The Covid-19 pandemic has imposed a bottle-neck on the business aspirations of various companies like Sannabis. This Colombian company wanted to raise hemp in Uruguay. It even gained all the necessary permissions from U.S. authorities to export hemp in the U.S. But things took a down-turn amidst the recent market disruptions.
Sannabis is a subsidiary of View Systems Inc. a U.S. based security firm. It started growing hemp from January and also attained a permit from the U.S. Department of Agriculture. With this permit, it was supposed to bring the complete hemp plant consisting of flowers. John Campo, the president of Sannabis revealed to Hemp Industry Daily that, “I believe it is an important step, to be able to import the seeds, the roots, the stems, the leaves –everything into the U.S., and we’re kind of establishing relationships right now.”
Both ground and air transportation has substantially slowed down as a result of this global coronavirus pandemic. This has hugely impacted Sannabis which was unable to ship any hemp. The final certifications which were expected to be received from the Uruguayan authorities have also been put on hold. All of these have made the Sannabis president unsure about their future export plans.
Hemp Industry Daily had tried to enquire the U.S. Customs and Border Protection about U.S. hemp imports since its legalisation lacked in 2018. But no response was received till date. View Systems, the parent company of Sannabis wishes to make it a standalone firm. Campo pointed out that the aim is to create a “joint venture with a company in the U.S. or anywhere in the world.” This venture is going to seek out marijuana or hemp cultivars dwelling in Uruguay. According to Campo, the Sannabis hemp farm presently has about 27 acres of land which can be used to grow cannabis on contractual basis for interested companies.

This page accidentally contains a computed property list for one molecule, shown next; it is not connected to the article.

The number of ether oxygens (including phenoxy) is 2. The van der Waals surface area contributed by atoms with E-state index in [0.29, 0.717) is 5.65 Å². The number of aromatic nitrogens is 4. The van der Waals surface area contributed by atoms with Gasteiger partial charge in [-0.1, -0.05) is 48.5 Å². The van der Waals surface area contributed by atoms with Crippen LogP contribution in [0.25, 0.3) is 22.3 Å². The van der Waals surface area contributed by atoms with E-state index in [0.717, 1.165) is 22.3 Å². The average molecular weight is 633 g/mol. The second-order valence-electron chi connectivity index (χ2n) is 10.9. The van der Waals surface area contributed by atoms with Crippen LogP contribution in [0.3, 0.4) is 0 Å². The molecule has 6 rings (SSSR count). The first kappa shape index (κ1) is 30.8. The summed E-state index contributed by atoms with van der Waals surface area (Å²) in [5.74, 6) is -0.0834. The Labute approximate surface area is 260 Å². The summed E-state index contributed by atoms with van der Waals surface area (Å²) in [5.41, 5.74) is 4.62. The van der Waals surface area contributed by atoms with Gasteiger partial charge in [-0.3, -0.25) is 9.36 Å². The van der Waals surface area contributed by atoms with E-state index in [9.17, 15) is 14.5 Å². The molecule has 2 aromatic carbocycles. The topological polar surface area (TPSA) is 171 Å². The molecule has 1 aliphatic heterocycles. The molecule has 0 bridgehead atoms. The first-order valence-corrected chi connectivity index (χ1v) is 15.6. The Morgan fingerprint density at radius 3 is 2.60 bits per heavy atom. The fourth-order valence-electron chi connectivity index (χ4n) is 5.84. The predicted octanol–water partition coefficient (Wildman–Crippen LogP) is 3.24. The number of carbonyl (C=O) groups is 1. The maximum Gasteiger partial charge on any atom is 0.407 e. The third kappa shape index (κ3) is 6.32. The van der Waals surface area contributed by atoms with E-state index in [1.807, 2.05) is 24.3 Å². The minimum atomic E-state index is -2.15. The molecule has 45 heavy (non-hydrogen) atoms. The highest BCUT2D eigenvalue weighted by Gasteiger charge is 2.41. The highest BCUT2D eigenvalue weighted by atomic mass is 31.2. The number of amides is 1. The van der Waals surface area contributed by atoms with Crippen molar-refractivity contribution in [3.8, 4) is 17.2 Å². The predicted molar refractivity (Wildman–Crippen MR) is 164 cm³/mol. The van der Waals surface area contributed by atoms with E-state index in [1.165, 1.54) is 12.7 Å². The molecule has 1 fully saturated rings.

Sannabis had applied for the registration of around 150 cannabis strains in Colombia. But the approval is still pending as of today. The plants have to be exported from Uruguay since the export of raw cannabis flower is prohibited by Colombia. As of September 2019, a dozen other companies held licenses of growing hemp in Uruguay like Sannabis. But Campo’s company was still in troubled waters due to a legal dispute. It had even hired a lawyer who could help them approach the Uruguayan Ministry of Health and attain a special export permit.
A phytosanitary report is also required certifying the health of hemp plants. Sannabis has not managed to attain that report till date but plans to do so down the line. Although the process got delayed due to coronavirus onset, Campo is hopeful that his Uruguayan operation is going to fair well in the U.S soil. He revealed that “North American hemp and MMJ companies are looking to build relationships in South America; we have a strong foothold and make ideal partners.” He also added that he plans on selling hemp plants having THC limits of 0.3% or less, which are in sync with legal import guidelines.